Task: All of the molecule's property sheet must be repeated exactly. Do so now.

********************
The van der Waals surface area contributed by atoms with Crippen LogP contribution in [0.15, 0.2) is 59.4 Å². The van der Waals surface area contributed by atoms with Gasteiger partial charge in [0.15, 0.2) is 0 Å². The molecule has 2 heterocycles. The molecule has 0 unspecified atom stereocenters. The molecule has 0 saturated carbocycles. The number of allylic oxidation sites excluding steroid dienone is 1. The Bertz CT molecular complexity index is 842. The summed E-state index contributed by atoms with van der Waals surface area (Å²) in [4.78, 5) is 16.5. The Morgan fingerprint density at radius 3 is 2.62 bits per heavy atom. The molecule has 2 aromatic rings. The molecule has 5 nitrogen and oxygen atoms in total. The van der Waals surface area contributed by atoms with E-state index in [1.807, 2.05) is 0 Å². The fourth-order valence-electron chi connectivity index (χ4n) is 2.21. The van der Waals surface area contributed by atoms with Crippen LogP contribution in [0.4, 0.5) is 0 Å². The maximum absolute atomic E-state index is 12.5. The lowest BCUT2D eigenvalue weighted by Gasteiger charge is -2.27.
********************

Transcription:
The van der Waals surface area contributed by atoms with Crippen LogP contribution in [0.15, 0.2) is 59.4 Å². The van der Waals surface area contributed by atoms with Gasteiger partial charge in [0.15, 0.2) is 0 Å². The molecule has 2 heterocycles. The molecule has 0 unspecified atom stereocenters. The molecule has 0 saturated carbocycles. The number of allylic oxidation sites excluding steroid dienone is 1. The Bertz CT molecular complexity index is 842. The summed E-state index contributed by atoms with van der Waals surface area (Å²) in [4.78, 5) is 16.5. The Morgan fingerprint density at radius 3 is 2.62 bits per heavy atom. The molecule has 2 aromatic rings. The molecule has 5 nitrogen and oxygen atoms in total. The van der Waals surface area contributed by atoms with E-state index in [1.807, 2.05) is 0 Å². The fourth-order valence-electron chi connectivity index (χ4n) is 2.21. The van der Waals surface area contributed by atoms with Crippen LogP contribution in [0.4, 0.5) is 0 Å². The maximum absolute atomic E-state index is 12.5. The lowest BCUT2D eigenvalue weighted by Gasteiger charge is -2.27.